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  • 3 weeks later...

I tried to interview a local Rabbi at the Chabad center around this time of year being clueless until he said "not  good time, busy, High Holy Days".  As we come up to that time of year I thought Honey Cake might fit here. Anyone make it?  https://www.npr.org/sections/thesalt/2015/09/13/439573786/the-jewish-fruitcake-honey-cake-is-a-sweet-and-stodgy-tradition

Marcy Goldman is the author of several baking books, including one on Jewish baking, and she's heard all the complaints: Honey cake is too dense, too dry and too heavily spiced.

"Honey cake is considered the fruitcake of the kosher kitchen," she jokes. "The same resistance people may have to fruitcake, a lot of people have about honey cake."

Edited by heidih (log)
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6 hours ago, heidih said:

I tried to interview a local Rabbi at the Chabad center around this time of year being clueless until he said "not  good time, busy, High Holy Days".  As we come up to that time of year I thought Honey Cake might fit here. Anyone make it?

 

It's not Rosh Hashana (Jewish New Year) without honey cake.  And I do make a version with fresh apples, but have never thought to add any dried fruits, so I'm not sure if this would be our version of fruit cake.  Though the best recipes include alcohol -- usually rye whiskey (Crown Royal, naturally as it is made here) and in my family we fight over the top of the cake, where the booze seems to form a softer, gooey-er layer.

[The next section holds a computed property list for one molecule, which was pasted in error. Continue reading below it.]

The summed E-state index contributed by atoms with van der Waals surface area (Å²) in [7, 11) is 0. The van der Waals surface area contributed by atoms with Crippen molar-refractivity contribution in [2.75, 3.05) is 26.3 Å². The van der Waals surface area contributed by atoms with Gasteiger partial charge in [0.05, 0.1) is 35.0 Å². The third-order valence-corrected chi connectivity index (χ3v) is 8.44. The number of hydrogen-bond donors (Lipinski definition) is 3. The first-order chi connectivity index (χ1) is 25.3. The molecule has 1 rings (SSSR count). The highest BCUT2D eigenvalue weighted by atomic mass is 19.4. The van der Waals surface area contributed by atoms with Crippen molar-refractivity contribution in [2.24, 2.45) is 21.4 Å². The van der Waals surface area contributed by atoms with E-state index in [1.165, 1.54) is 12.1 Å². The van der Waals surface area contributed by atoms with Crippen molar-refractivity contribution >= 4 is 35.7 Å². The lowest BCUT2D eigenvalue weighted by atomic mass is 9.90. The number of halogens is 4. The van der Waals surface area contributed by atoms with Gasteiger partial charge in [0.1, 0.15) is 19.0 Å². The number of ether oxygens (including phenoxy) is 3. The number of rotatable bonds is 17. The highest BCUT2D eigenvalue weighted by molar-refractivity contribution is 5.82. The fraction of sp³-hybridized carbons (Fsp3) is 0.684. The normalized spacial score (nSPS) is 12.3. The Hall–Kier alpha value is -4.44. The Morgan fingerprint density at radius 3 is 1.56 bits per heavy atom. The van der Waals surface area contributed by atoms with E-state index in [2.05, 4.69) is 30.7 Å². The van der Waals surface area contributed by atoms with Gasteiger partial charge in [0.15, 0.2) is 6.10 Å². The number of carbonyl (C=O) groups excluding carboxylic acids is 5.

Confession: I've never tried fruit cake. 

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This could be your year to cross over to fruit cake as an adventure.  Love to see an image if you make or receive a honey cake. Interesting on the booze and the sort of Seinfeld muffin top scramble.  ;)

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4 hours ago, oli said:

Isn't that the cake that is like 10 layers?

You are thinking of Russian honey cake. The Jewish honey cake resembles a brick, in more ways than one.

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"Only dull people are brilliant at breakfast" - Oscar Wilde

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Just now, BeeZee said:

You are thinking of Russian honey cake. The Jewish honey cake resembles a brick, in more ways than one.

 

Isn't that the general comic strip identifier for fruit cake? But do you have a better version as some of us have done with FC above? 

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12 hours ago, BeeZee said:

You are thinking of Russian honey cake. The Jewish honey cake resembles a brick, in more ways than one.

Though not a light cake, it shouldn't be a brick -- hopefully! A moist, dense cake flavoured with honey and spices and a hint of. . whatever booze you have in the house. ;)  Everybody in my family loves it. 

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2 hours ago, Pam R said: